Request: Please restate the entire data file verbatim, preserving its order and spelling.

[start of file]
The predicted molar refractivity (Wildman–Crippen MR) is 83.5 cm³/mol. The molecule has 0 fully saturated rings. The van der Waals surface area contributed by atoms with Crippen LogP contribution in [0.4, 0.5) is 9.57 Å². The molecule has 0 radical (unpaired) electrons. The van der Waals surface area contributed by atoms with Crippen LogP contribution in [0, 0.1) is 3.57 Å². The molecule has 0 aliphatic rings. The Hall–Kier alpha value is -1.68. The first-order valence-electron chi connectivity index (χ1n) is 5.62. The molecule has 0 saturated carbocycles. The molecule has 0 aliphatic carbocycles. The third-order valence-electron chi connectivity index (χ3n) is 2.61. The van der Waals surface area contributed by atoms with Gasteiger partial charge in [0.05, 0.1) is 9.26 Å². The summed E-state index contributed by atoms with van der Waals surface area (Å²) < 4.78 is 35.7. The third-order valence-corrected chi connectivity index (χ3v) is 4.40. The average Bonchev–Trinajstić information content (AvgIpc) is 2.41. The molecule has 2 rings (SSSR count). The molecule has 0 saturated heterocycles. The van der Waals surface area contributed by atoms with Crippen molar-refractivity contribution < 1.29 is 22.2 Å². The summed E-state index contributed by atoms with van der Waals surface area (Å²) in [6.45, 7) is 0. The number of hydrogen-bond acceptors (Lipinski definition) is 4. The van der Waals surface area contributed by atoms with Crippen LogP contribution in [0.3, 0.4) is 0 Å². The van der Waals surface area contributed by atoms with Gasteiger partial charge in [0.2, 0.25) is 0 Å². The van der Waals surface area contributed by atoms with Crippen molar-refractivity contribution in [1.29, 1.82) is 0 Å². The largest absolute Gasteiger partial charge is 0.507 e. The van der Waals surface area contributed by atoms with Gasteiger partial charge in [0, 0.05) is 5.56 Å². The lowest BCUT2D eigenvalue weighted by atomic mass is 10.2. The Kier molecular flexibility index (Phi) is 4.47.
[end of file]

The predicted molar refractivity (Wildman–Crippen MR) is 83.5 cm³/mol. The molecule has 0 fully saturated rings. The van der Waals surface area contributed by atoms with Crippen LogP contribution in [0.4, 0.5) is 9.57 Å². The molecule has 0 radical (unpaired) electrons. The van der Waals surface area contributed by atoms with Crippen LogP contribution in [0, 0.1) is 3.57 Å². The molecule has 0 aliphatic rings. The Hall–Kier alpha value is -1.68. The first-order valence-electron chi connectivity index (χ1n) is 5.62. The molecule has 0 saturated carbocycles. The molecule has 0 aliphatic carbocycles. The third-order valence-electron chi connectivity index (χ3n) is 2.61. The van der Waals surface area contributed by atoms with Gasteiger partial charge in [0.05, 0.1) is 9.26 Å². The summed E-state index contributed by atoms with van der Waals surface area (Å²) < 4.78 is 35.7. The third-order valence-corrected chi connectivity index (χ3v) is 4.40. The average Bonchev–Trinajstić information content (AvgIpc) is 2.41. The molecule has 2 rings (SSSR count). The molecule has 0 saturated heterocycles. The van der Waals surface area contributed by atoms with Crippen molar-refractivity contribution < 1.29 is 22.2 Å². The summed E-state index contributed by atoms with van der Waals surface area (Å²) in [6.45, 7) is 0. The number of hydrogen-bond acceptors (Lipinski definition) is 4. The van der Waals surface area contributed by atoms with Crippen LogP contribution in [0.3, 0.4) is 0 Å². The van der Waals surface area contributed by atoms with Gasteiger partial charge in [0.2, 0.25) is 0 Å². The van der Waals surface area contributed by atoms with Crippen molar-refractivity contribution in [1.29, 1.82) is 0 Å². The largest absolute Gasteiger partial charge is 0.507 e. The van der Waals surface area contributed by atoms with Gasteiger partial charge in [0, 0.05) is 5.56 Å². The lowest BCUT2D eigenvalue weighted by atomic mass is 10.2. The Kier molecular flexibility index (Phi) is 4.47.